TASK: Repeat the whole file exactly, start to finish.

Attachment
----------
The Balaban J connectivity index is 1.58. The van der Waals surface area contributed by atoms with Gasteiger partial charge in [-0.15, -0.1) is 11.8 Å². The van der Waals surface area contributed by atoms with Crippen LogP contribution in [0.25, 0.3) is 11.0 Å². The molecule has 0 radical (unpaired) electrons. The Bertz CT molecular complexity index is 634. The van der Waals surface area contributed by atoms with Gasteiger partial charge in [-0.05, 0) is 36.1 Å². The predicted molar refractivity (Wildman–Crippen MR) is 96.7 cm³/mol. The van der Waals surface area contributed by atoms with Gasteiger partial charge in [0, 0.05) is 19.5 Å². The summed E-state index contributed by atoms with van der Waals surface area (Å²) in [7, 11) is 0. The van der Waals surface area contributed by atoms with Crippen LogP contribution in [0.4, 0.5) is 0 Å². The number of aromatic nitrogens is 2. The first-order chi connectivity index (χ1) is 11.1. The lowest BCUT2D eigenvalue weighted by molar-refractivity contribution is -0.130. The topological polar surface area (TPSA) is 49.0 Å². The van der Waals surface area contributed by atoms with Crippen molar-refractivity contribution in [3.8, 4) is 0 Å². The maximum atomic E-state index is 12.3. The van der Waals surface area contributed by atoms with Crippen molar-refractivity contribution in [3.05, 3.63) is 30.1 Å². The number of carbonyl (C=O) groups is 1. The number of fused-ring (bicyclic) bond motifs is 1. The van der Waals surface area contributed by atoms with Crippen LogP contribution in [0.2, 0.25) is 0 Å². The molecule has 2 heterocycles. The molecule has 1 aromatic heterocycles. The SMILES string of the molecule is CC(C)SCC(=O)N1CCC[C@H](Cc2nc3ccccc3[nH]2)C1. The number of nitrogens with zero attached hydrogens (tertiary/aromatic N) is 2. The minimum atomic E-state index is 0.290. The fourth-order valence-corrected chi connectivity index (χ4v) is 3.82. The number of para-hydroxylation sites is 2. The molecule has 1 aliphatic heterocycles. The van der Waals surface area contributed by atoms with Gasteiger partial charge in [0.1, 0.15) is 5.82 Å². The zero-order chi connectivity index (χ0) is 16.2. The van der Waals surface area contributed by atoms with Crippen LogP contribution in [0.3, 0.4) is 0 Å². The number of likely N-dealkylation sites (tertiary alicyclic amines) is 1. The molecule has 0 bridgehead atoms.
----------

The Balaban J connectivity index is 1.58. The van der Waals surface area contributed by atoms with Gasteiger partial charge in [-0.15, -0.1) is 11.8 Å². The van der Waals surface area contributed by atoms with Crippen LogP contribution in [0.25, 0.3) is 11.0 Å². The molecule has 0 radical (unpaired) electrons. The Bertz CT molecular complexity index is 634. The van der Waals surface area contributed by atoms with Gasteiger partial charge in [-0.05, 0) is 36.1 Å². The predicted molar refractivity (Wildman–Crippen MR) is 96.7 cm³/mol. The van der Waals surface area contributed by atoms with Gasteiger partial charge in [0, 0.05) is 19.5 Å². The summed E-state index contributed by atoms with van der Waals surface area (Å²) in [7, 11) is 0. The van der Waals surface area contributed by atoms with Crippen LogP contribution in [0.4, 0.5) is 0 Å². The number of aromatic nitrogens is 2. The first-order chi connectivity index (χ1) is 11.1. The lowest BCUT2D eigenvalue weighted by molar-refractivity contribution is -0.130. The topological polar surface area (TPSA) is 49.0 Å². The van der Waals surface area contributed by atoms with Crippen molar-refractivity contribution in [3.8, 4) is 0 Å². The maximum atomic E-state index is 12.3. The van der Waals surface area contributed by atoms with Crippen molar-refractivity contribution in [3.05, 3.63) is 30.1 Å². The number of carbonyl (C=O) groups is 1. The number of fused-ring (bicyclic) bond motifs is 1. The van der Waals surface area contributed by atoms with Crippen LogP contribution in [0.2, 0.25) is 0 Å². The molecule has 2 heterocycles. The molecule has 1 aromatic heterocycles. The SMILES string of the molecule is CC(C)SCC(=O)N1CCC[C@H](Cc2nc3ccccc3[nH]2)C1. The number of nitrogens with zero attached hydrogens (tertiary/aromatic N) is 2. The minimum atomic E-state index is 0.290. The fourth-order valence-corrected chi connectivity index (χ4v) is 3.82. The number of para-hydroxylation sites is 2. The molecule has 1 aliphatic heterocycles. The van der Waals surface area contributed by atoms with Gasteiger partial charge in [0.1, 0.15) is 5.82 Å². The zero-order chi connectivity index (χ0) is 16.2. The van der Waals surface area contributed by atoms with Crippen LogP contribution in [0.3, 0.4) is 0 Å². The number of likely N-dealkylation sites (tertiary alicyclic amines) is 1. The molecule has 0 bridgehead atoms.